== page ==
NH bill to “buffer” 1st Amendment

PPNNE's Manchester NH facility. Photo: Facebook/40 Days for Life.
PPNNE’s Manchester NH facility. Photo: Facebook/40 Days for Life.

Eight New Hampshire legislators are co-sponsoring a bill to impose a 25-foot “buffer zone” around abortion facilities. Senate bill 319 seeks to criminalize the act of entering or remaining within 25 feet of any entrance, exit, or driveway of a “reproductive health care facility.” The minimum fine for violation would be $100.

The bill’s prime sponsor is Sen. Donna Soucy (D-Manchester). Co-sponsors are Senate Majority Leader Jeb Bradley (R-Wolfeboro), Sen. Bob Odell (R-Lempster), Sen. Nancy Stiles (R-Hampton), and Representatives Patrick Long (D-Manchester), Mary Heath (D-Manchester), and Candace Bouchard (D-Concord). No hearing date has yet been set for the bill, which will get its initial hearing before the Senate Judiciary Committee, chaired by Sen. Sharon Carson (R-Londonderry).

The U.S. Supreme Court is scheduled to rule by late June on the constitutionality of a Massachusetts law imposing a 35-foot buffer around abortion facilities in that state. When residents of Concord, New Hampshire submitted a petition to the City Council a few months ago seeking a buffer zone around the Feminist Health Center on South Main Street, the city attorney recommended that no action be taken before the Supreme Court issues its ruling on the Massachusetts law. New Hampshire legislators have decided to go ahead in advance of Court action.

SB 319 would not apply to persons entering or leaving the abortion facility, municipal employees acting within the scope of employment, and people passing by the facility enroute to another destination.

The bill’s statement of findings and purposes begins with acknowledgments that facility access is a right that must be protected, as is the First Amendment right to “protest or counsel against certain medical procedures.”  The right to pray silently outside an abortion facility is not specified as a right that must be protected.

These additional findings are part of the bill and would be codified in law if the bill passes:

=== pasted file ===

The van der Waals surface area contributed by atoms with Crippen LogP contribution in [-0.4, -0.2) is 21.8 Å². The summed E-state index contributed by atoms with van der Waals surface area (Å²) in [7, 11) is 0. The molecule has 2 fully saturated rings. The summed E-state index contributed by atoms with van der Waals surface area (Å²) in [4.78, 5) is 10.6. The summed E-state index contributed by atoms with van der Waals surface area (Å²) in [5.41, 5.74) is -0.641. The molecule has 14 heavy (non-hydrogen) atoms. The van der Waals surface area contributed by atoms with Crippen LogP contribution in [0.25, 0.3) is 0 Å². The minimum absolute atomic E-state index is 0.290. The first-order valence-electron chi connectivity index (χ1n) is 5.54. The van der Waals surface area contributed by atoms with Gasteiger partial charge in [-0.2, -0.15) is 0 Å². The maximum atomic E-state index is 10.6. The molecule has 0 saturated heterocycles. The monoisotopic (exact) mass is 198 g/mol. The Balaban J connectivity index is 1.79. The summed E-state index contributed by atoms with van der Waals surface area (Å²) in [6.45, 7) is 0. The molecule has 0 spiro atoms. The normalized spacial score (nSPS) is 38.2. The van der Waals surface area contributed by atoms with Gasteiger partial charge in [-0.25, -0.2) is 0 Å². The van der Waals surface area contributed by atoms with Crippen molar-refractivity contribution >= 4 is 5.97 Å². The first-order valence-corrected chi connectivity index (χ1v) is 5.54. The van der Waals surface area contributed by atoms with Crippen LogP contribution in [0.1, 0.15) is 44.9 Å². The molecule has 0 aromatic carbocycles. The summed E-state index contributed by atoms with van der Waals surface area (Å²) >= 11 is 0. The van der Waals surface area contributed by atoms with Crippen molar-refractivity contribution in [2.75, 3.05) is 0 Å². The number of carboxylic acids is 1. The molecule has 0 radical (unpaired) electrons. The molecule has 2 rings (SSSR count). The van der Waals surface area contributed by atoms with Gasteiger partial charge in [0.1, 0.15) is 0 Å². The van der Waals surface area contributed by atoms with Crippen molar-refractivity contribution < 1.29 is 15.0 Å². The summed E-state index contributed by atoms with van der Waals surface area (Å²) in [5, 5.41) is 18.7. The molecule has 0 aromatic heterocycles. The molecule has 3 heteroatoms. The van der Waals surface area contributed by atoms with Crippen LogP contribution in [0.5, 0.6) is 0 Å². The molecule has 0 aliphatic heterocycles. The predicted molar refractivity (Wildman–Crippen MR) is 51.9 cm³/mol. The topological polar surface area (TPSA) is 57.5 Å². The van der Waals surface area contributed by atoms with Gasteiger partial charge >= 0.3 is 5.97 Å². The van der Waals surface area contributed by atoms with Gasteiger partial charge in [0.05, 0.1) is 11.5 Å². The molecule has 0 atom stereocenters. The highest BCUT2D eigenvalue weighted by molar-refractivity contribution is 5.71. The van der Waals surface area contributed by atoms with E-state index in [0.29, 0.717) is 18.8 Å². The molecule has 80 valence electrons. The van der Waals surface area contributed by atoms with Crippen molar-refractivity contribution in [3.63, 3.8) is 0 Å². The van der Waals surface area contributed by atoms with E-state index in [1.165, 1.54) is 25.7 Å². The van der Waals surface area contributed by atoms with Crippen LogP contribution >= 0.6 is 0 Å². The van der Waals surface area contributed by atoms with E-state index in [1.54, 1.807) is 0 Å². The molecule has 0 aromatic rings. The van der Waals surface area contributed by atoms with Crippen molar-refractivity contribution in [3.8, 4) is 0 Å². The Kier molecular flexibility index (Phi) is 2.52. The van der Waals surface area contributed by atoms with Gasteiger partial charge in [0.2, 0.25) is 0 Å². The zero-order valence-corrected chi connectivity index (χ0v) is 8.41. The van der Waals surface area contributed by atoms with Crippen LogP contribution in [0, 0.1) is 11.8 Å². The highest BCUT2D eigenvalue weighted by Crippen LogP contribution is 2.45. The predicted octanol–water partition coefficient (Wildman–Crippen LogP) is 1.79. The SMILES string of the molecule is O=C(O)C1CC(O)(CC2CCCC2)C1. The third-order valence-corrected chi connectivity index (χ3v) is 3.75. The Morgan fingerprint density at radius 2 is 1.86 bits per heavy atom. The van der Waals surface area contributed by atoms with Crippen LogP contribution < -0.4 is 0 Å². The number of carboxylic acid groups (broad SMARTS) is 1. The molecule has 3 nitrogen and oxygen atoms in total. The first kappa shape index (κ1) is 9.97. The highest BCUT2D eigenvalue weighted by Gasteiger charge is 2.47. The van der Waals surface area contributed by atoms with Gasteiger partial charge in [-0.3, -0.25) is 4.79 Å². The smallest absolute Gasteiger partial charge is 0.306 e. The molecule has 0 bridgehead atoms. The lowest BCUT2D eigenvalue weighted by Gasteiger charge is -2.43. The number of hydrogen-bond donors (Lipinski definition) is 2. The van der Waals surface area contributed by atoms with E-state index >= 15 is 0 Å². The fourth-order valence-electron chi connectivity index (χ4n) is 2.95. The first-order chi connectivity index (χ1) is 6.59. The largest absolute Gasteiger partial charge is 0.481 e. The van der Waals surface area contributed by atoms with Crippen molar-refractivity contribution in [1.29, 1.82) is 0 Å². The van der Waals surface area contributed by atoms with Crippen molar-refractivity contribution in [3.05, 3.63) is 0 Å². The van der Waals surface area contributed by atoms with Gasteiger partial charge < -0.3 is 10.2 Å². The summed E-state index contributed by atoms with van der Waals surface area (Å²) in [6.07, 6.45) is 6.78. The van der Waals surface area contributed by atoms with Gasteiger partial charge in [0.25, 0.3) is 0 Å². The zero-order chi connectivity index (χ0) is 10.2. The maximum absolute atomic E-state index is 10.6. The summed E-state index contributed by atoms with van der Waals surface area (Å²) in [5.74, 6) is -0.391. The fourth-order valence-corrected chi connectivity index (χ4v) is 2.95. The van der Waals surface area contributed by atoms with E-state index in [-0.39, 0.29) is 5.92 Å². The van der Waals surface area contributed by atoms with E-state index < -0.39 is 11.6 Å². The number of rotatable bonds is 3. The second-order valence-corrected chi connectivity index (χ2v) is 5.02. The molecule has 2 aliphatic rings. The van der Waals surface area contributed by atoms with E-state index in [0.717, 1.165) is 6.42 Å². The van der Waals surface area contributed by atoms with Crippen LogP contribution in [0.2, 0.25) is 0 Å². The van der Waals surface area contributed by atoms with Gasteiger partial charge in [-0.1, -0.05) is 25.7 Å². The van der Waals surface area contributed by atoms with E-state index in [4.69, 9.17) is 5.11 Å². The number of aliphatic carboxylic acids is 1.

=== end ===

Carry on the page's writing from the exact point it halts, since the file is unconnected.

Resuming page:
“Recent demonstrations outside of reproductive health facilities have resulted in the fear and intimidation of patients and employees of these facilities … have caused patients and employees of these facilities to believe that their safety and right of privacy are threatened … have resulted in the fear and intimidation of residents and patrons seeking to enter or leave their homes or other private businesses adjacent to the reproductive health care facilities.

“The general court [legislature] further finds that it is in the interest of public health, safety and welfare to regulate the use of public sidewalks and streets adjacent to reproductive health care facilities to promote the free flow of traffic on streets and sidewalks, reduce disputes and potentially violent confrontations requiring significant law enforcement services, protect property rights, protect First Amendment freedoms of speech and expression and secure a citizen’s right to seek reproductive health care services.” 

Potentially violent confrontations?

Praying outside PP in Manchester (E. Kolb photo)
Praying outside PP in Manchester (E. Kolb photo)

I took this photo during the last 40 Days for Life campaign in Manchester. It shows people praying quietly outside an abortion facility, moving along so as not to block the driveway. All 40DFL participants sign a written pledge to engage in nonviolent behavior even in the face of provocation.

 

Free flow of traffic on streets and sidewalks?

Peaceful protest, blocking nothing.
Peaceful protest, blocking nothing.

These people were praying outside the Feminist Health Center in Concord when I visited one day to measure what a 35-foot buffer might look like around the property. They accosted no one. The sidewalk flow was no different from the flow on the other side of the street. SB 319 would push these people away from the FHC. (They could then move to the front entrance of the Chamber of Commerce across the street, by the way, where prayer and protest would presumably remain legal.)

Contact information for senators and representatives can be found here, using the links “Find your representatives” and “New Senate roster.”

Related posts: PPNNE is having “conversations” about no-protest zones; Thirty-five feet in theory and practice

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